moves involving investments, exploration and onslaught into new products, new technology and new markets, innovative
decisions and action programmes and so on. Expansion also includes diversifying, acquiring and merging businesses.
• Expansion through diversification
Diversification is defined as entry into new products or product lines, new services or new markets, involving substantially
different skills, technology and knowledge. For some firms, diversification is a means of utilising their existing facilities and
capabilities in a more effective and efficient manner.
Expansion or growth strategy can either be through intensification or diversification: Igor Ansoff gave a framework
as shown which describes the intensification options available to a firm.
- Market Penetration –
- Increase market share
- Increase product usage
- Increase the frequency used
- Increase the quantity used
- Find new application for current users
- Basic Feature
- Add product features,
- product refinement
- Develop a new-generation product
- Develop new product for the same market
- Market Development
- Expand geographically
- target new segments
- Diversification involving new products and new market
- Related / Unrelated
• Market Penetration: Highly common expansion strategy is market penetration/concentration on the current business.
The firm directs its resources to the profitable growth of its existing product in the existing market.
• Market Development: It consists of marketing present products, to customers in related market areas by adding
different channels of distribution or by changing the content of advertising or the promotional media.
• Product Development: Product development involves substantial modification of existing products or creation
of new but related items that can be marketed to current customers through establish channels.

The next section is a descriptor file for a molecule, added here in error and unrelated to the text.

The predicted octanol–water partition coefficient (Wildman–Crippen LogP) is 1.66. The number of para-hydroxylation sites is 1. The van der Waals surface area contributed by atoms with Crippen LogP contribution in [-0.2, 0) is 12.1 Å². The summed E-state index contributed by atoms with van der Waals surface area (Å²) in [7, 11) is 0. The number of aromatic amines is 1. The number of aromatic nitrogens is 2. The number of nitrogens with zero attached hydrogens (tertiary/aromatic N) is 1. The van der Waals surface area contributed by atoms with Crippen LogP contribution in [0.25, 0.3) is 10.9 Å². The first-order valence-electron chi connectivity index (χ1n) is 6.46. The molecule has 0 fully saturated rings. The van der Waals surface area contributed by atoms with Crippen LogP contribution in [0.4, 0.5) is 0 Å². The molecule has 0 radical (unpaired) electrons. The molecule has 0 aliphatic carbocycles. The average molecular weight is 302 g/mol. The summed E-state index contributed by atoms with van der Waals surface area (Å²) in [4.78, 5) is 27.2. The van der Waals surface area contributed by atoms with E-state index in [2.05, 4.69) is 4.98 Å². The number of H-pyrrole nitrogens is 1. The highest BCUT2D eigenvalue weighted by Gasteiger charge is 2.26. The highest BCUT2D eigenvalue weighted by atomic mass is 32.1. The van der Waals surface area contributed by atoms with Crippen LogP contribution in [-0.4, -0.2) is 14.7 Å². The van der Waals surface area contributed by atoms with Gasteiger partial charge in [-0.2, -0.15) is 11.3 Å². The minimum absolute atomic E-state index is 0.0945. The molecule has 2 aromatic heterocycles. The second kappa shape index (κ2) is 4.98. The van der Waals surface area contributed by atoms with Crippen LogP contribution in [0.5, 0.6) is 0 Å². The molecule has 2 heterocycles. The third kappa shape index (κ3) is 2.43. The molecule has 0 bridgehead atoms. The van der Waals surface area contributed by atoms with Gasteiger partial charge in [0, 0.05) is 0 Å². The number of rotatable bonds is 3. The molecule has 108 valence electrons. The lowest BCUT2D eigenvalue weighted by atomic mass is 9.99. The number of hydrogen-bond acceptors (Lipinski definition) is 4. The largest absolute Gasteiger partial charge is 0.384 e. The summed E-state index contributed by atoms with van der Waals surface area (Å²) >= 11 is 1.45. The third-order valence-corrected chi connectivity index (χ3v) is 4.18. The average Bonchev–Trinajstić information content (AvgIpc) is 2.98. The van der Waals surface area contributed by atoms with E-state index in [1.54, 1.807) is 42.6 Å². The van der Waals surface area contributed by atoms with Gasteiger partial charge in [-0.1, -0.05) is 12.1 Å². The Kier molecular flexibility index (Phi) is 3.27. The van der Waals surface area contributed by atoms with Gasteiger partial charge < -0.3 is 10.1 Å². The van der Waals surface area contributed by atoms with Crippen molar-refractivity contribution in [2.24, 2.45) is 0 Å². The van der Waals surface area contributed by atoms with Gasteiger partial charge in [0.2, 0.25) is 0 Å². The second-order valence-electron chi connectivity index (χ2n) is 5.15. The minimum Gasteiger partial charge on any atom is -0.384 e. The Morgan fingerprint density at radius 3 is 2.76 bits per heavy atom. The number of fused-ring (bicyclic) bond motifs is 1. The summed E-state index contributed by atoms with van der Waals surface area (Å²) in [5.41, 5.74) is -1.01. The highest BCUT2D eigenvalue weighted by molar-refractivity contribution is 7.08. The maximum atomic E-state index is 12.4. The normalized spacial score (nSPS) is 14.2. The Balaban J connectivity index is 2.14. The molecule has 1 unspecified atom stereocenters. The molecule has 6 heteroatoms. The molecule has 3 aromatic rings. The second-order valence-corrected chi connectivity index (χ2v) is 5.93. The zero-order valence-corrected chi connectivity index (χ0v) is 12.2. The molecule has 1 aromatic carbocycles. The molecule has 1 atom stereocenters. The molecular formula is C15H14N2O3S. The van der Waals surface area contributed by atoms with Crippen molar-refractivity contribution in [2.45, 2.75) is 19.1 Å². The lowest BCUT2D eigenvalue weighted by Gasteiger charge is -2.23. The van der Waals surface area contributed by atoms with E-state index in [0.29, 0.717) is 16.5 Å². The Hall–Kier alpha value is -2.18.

Diversification endeavours can be related or unrelated to existing businesses of the firm. Based on the nature and extent of their
relationship to existing businesses, diversification endeavours have been classified into four broad categories:
(i) Vertically integrated diversification
(ii) Horizontally integrated diversification
(iii) Concentric diversification
(iv) Conglomerate diversification
(i) Vertically integrated diversification: In vertically integrated diversification, firms opt to engage in businesses that are
related to the existing business of the firm. The firm remains vertically within the same process sequence moves forward
or backward in the chain and enters specific product/process steps with the intention of making them into new businesses
for the firm.
Forward and Backward Integration:
Forward integration is moving forward in the value chain and entering business lines that use existing products.
On the other hand, backward integration is a step towards creation of effective supply by entering business of input
(ii) Horizontal Integrated Diversification: Through the acquisition of one or more similar business operating at the
same stage of the production-marketing chain that is going into complementary products, by-products or taking over
(iii) Concentric Diversification: Concentric diversification too amounts to related diversification. In concentric
diversification, the new business is linked to the existing businesses through process, technology or marketing.